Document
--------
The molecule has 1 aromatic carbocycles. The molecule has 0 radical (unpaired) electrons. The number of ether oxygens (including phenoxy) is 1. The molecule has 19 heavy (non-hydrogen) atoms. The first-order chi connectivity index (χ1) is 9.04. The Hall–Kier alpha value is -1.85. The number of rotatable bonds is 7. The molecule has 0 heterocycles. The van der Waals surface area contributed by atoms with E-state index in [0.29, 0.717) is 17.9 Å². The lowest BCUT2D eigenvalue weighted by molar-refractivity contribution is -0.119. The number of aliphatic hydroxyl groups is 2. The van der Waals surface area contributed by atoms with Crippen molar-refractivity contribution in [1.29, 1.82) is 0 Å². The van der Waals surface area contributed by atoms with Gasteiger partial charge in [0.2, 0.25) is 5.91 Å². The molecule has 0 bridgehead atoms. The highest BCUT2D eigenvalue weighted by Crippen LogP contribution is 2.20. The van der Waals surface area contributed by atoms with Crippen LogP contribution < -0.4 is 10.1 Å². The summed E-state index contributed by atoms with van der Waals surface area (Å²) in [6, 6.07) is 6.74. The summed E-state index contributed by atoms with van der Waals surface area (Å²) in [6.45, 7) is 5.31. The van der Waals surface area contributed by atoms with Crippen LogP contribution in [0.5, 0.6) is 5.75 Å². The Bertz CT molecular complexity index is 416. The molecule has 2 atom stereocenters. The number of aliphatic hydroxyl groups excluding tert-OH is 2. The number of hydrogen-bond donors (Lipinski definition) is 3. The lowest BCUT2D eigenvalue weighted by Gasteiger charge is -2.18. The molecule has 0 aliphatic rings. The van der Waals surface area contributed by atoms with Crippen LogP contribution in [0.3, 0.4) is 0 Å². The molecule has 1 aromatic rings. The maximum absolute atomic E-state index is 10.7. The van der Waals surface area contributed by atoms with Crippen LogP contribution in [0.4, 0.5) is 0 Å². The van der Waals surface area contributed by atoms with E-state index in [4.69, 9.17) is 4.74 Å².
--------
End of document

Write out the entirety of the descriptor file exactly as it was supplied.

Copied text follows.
The molecule has 1 aromatic carbocycles. The molecule has 0 radical (unpaired) electrons. The number of ether oxygens (including phenoxy) is 1. The molecule has 19 heavy (non-hydrogen) atoms. The first-order chi connectivity index (χ1) is 9.04. The Hall–Kier alpha value is -1.85. The number of rotatable bonds is 7. The molecule has 0 heterocycles. The van der Waals surface area contributed by atoms with E-state index in [0.29, 0.717) is 17.9 Å². The lowest BCUT2D eigenvalue weighted by molar-refractivity contribution is -0.119. The number of aliphatic hydroxyl groups is 2. The van der Waals surface area contributed by atoms with Crippen molar-refractivity contribution in [1.29, 1.82) is 0 Å². The van der Waals surface area contributed by atoms with Gasteiger partial charge in [0.2, 0.25) is 5.91 Å². The molecule has 0 bridgehead atoms. The highest BCUT2D eigenvalue weighted by Crippen LogP contribution is 2.20. The van der Waals surface area contributed by atoms with Crippen LogP contribution < -0.4 is 10.1 Å². The summed E-state index contributed by atoms with van der Waals surface area (Å²) in [6, 6.07) is 6.74. The summed E-state index contributed by atoms with van der Waals surface area (Å²) in [6.45, 7) is 5.31. The van der Waals surface area contributed by atoms with Crippen LogP contribution in [0.5, 0.6) is 5.75 Å². The Bertz CT molecular complexity index is 416. The molecule has 2 atom stereocenters. The number of aliphatic hydroxyl groups excluding tert-OH is 2. The number of hydrogen-bond donors (Lipinski definition) is 3. The lowest BCUT2D eigenvalue weighted by Gasteiger charge is -2.18. The molecule has 0 aliphatic rings. The van der Waals surface area contributed by atoms with Crippen LogP contribution in [0.3, 0.4) is 0 Å². The molecule has 1 aromatic rings. The maximum absolute atomic E-state index is 10.7. The van der Waals surface area contributed by atoms with Crippen LogP contribution in [0.4, 0.5) is 0 Å². The van der Waals surface area contributed by atoms with E-state index in [4.69, 9.17) is 4.74 Å².